With reference to Susan Strange and Immanual Wallerstein define international political economy. Please in detail.© BrainMass Inc. brainmass.com October 24, 2018, 5:56 pm ad1c9bdddf
International political economy refers to the study of international relations in combination with political economy. It is the combination of political science and economics. It broadens the economic approach to include factors such as culture and power into the analysis. It also includes comparative politics and institutional approaches to politics. Topics of study include state failure, the effects of globalization on domestic politics, and how politics affects domestic stability.
Susan Strange offered an approach to international political economy based on three themes. First, she argued that too much time was spent studying the violent interactions of states. In other words, political science spent too much time on wars and not enough on other factors. In particular, she emphasized the role of international financial markets.
Second, she challenged the appropriateness of liberal political and economic theory. Much of mainstream rational choice models focus only the incentives that individuals face in making decisions. In most cases, the incentives are monetary rewards and penalties. Prof. Strange wished ...
Describe international political economy.
The rise of the Euro and the fall of the USD; Could the Euro replace the US Dollar?
The U.S. Dollar has been a very popular currency to hold worldwide as it has had a reputation for being stable and is accepted in exchange for goods and services in most corners of the globe. However, on January 1st, 1999 the European Union introduced the Euro, which has been accepted as the main currency in a growing number of European countries including Germany, France, Italy, Spain, Greece etc.. As a further challenge to the dominance of the USD China has started pressing to replace the USD as the world's reserve currency with the International Monetary Fund's (IMF) Special Drawing Rights as well as the World Bank's suggestion that the dollar should once again be linked to gold. Lately the Chinese have started proting their own currency too.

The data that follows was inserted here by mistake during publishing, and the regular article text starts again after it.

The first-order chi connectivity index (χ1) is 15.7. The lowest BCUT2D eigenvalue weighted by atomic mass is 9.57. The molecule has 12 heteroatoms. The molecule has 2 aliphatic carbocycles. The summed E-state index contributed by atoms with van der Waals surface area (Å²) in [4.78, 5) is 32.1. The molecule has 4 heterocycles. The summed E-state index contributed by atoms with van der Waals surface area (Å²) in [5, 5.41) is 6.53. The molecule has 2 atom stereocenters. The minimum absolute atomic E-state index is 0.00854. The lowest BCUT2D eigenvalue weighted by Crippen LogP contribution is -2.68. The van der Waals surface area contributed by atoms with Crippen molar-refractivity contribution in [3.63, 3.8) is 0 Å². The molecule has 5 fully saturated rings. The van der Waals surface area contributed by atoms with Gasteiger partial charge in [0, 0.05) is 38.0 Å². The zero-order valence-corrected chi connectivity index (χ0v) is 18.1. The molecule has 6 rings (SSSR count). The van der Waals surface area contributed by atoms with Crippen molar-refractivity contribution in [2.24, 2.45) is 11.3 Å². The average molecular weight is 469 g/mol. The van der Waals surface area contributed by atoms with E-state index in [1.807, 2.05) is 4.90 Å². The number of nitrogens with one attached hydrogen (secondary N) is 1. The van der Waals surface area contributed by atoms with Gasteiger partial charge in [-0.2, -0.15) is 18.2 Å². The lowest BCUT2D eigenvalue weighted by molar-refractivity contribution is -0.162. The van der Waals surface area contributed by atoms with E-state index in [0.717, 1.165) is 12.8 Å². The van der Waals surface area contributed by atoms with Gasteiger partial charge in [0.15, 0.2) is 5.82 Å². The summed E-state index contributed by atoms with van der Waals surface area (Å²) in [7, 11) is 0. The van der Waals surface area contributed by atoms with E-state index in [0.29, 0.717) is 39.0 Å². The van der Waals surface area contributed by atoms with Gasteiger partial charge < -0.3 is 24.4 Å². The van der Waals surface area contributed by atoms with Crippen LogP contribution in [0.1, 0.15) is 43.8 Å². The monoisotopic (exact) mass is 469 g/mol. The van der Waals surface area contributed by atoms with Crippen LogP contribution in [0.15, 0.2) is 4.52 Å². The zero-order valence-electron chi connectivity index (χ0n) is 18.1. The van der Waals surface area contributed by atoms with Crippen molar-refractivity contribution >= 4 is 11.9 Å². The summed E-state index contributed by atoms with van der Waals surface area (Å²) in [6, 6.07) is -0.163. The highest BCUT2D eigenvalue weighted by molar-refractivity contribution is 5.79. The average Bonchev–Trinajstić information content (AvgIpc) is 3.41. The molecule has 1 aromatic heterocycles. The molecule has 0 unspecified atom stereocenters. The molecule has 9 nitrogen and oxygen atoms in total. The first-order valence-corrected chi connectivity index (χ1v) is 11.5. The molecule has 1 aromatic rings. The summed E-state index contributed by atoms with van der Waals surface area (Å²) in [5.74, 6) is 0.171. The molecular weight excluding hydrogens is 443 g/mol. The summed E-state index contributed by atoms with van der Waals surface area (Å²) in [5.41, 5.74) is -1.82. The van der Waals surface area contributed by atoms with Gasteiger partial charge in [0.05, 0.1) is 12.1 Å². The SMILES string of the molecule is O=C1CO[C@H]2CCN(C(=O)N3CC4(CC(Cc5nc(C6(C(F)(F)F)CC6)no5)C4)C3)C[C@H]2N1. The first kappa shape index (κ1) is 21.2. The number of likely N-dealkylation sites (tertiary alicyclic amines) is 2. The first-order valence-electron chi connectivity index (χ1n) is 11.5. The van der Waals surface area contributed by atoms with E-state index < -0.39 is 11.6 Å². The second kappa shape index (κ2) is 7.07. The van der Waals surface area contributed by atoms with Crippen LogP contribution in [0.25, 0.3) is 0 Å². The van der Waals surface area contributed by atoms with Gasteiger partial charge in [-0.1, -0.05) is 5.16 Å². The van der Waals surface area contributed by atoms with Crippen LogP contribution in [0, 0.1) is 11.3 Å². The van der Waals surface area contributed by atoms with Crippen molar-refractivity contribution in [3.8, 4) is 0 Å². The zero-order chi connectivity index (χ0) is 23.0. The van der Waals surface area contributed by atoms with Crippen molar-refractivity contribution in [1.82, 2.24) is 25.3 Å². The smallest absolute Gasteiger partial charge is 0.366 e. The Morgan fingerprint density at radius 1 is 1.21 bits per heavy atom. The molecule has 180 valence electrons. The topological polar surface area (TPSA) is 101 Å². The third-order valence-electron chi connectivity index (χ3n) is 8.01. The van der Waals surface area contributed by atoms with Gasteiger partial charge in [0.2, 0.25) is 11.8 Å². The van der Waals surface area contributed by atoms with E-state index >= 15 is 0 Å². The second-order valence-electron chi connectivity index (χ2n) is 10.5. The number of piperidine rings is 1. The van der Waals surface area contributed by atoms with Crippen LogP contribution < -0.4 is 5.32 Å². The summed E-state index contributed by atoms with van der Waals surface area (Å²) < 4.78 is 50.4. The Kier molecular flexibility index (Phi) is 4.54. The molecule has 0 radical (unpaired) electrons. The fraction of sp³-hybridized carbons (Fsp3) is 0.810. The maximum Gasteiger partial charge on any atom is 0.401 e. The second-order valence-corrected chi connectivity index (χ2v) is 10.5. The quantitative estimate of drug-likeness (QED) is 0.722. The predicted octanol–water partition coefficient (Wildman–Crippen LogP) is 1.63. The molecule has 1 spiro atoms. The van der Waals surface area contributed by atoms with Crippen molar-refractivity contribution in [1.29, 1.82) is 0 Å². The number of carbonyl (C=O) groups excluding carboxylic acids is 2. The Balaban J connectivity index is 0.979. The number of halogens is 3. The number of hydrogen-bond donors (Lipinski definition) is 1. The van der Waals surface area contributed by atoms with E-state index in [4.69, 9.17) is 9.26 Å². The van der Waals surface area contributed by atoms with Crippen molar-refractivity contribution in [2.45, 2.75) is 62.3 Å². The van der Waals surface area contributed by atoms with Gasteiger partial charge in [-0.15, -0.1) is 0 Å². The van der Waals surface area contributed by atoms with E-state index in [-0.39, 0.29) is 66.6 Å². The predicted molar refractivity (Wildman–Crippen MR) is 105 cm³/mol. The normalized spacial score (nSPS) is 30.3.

Is the exchange rate (the dollar price of the Euro) determined by a fixed or a floating exchange rate system? Is the exchange rate of the Mexican peso in terms of Euro determined in a fixed or in a floating exchange rate system? What about the IMF's Special Drawing Rights: How is their value determined? What about the large amount of money being printed by the Federal Reserve and the huge deficits being created by the US administration? What about the deficit/debt problems of the "Club Med" countries and the effect these problems are having on the value of the euro?
Will the Euro and/or the IMF's Special Drawing Rights or a gold linked dollar or a select basket of currencies replace the US Dollar as the world's most popular currency to hold? Consider the implications being introduced by the debt problems in Europe on the exchange rates between the U.S. dollar, the euro and the other major world currencies.
A paper detailing why the US dollar might be replaced as the world's reserve currency by the Euro or the IMF's Special Drawing Rights.View Full Posting Details